Yesterday I posted a quote from someone opposed to open (and I would imagine any type of) carry. He was responding to someone else in the comments to a newspaper article:
“How many open carry citizens have committed crimes with their weapons?
Answer – none”.
You are incorrect. Open carry laws make it easy for psychos to tote
around LOADED weapons, which are responsible for a lot of the crime and gun
deaths each year. The law may be designed for the “law abiding” citizen, but if
you think only “law abiding” citizens utilize the law you are an idiot.
It is my belief that we are so frequently exposed to irrational and nonsensical thinking and behaviors that we frequently cannot see it for what it is. We accept it as normal and attempt to confront them on their own territory using their own “rules”. This is like mud wrestling with a pig. They are going to be an extremely slippery opponent, you are unlikely to win, and even if you do there is no hope of any dignity or great reward.
I didn’t notice that I had ignored this guy’s subterfuge until sometime after I had posted it and rather than update the post I decided to see if anyone else noticed and pointed it out in the comments. About a 1000 people have seen that quote here and no one has said anything about what the guy did. I doubt that he himself realized what he did. It is what these people do naturally. Their thinking process is so messed up that it just comes out.
The two points that need to be made are:
- The responder changed the question. The question was, “How many open carry citizens have committed crimes with their weapons?” The responder changes this to, the implied, “Does the ability to openly carry enable crime?”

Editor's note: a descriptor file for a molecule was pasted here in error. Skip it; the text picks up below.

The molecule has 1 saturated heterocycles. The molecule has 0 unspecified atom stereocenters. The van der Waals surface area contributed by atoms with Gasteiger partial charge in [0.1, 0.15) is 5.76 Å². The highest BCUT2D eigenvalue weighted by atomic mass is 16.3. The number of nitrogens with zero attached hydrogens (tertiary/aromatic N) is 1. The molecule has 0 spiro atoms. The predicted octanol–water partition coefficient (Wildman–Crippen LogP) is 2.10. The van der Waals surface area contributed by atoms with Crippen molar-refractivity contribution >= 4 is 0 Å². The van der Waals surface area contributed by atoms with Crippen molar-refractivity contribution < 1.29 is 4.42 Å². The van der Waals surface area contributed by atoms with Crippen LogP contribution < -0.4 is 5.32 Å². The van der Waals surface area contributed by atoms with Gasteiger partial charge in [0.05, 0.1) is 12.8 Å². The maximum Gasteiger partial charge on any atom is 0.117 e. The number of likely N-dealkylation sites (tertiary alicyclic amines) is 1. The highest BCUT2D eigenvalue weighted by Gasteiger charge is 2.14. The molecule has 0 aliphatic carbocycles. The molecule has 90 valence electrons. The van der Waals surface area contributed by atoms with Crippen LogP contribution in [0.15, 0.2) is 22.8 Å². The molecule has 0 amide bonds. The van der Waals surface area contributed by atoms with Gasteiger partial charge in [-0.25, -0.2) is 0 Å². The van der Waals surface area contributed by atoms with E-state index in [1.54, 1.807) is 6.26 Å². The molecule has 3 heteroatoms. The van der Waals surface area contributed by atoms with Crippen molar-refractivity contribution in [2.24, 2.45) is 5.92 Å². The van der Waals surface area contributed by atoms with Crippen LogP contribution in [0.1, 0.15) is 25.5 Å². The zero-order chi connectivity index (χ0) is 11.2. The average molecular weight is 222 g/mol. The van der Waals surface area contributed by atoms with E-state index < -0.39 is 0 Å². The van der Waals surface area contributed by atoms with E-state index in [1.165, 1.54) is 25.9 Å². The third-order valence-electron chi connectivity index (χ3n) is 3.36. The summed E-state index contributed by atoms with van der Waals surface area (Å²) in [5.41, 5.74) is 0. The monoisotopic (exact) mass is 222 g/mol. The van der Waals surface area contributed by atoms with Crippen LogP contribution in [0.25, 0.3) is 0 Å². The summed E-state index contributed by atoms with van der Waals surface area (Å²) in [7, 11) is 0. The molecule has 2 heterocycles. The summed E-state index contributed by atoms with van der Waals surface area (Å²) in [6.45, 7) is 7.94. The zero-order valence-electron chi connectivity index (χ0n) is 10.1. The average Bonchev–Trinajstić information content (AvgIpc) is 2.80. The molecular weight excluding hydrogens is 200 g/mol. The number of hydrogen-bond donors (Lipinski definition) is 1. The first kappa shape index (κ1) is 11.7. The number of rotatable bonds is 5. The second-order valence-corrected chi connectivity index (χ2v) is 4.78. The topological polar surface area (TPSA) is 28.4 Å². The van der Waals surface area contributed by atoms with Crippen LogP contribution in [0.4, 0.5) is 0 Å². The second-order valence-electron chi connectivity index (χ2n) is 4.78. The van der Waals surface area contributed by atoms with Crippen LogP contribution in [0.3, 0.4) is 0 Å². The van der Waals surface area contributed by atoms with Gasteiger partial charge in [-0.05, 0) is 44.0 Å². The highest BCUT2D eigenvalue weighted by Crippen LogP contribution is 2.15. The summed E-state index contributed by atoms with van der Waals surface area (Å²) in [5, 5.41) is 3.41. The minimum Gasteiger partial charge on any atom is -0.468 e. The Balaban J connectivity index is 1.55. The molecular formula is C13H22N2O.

- A potential to do harm is not the same as actually doing harm. In nearly every instance of a push for greater gun control (and, if you think about it some, nearly all government programs) those advocating more government control focus almost entirely on the potential harm if action is not taken and the potential good if the action is taken. Actual harm and actual benefits appear to be (and in many cases I’m sure it is deliberately) ignored.
This second point is very important. A potentiality is not an actuality.*
For the most part when we debate against gun control (or socialism for that matter) we use actual facts. We accuse them of using emotionalism but it goes deeper than that. They frequently argue about “what could happen”. When they do this there is almost no limit to what conclusions will be reached.
They end up arguing that .50 caliber “sniper rifles” can bring airplanes down out of the sky. To the best of my knowledge there has never been a case of a semi-auto or bolt action .50 caliber rifle taking down an airplane. Potentiality versus actuality.
They end up arguing criminals will buy guns at gun shows with “no questions asked”. Criminals obtain their firearms at gun shows less than 1% of the time. Potentiality versus actuality.
They end up arguing if you carry a gun it can be taken away from you and used against you. Defending ones-self with a gun results in less injury to the defender than any other course of action. Potentiality versus actuality.
They end up arguing that if there were strict, “common sense” gun laws in place crime would go down. At the very best the facts show heavy restrictions on private citizen access to firearms is not positively correlated with an increase in crime. Potentiality versus actuality.
Keep your eyes and ears open and your brain working. Don’t let them get away with arguing potentialities. Make them argue actualities. A potentiality is not an actuality.
*The title for for this blog post comes from Susan K. (Cherry Tree–Susan will know) who, about 25 years ago, used this phrase to emphasis a point in a debate I had with her. This post was inspired by the book I’m currently listening to, The Virtue of Selfishness by Ayn Rand. Susan was a huge fan of hers although I didn’t hear that exact phrase in the book (so far anyway) similar wordings and phrases caused me to remember the debate I had with Susan. It turns out, that if you do a web search for that phrase you will find that Ayn Rand did in fact use it–but in a totally different context.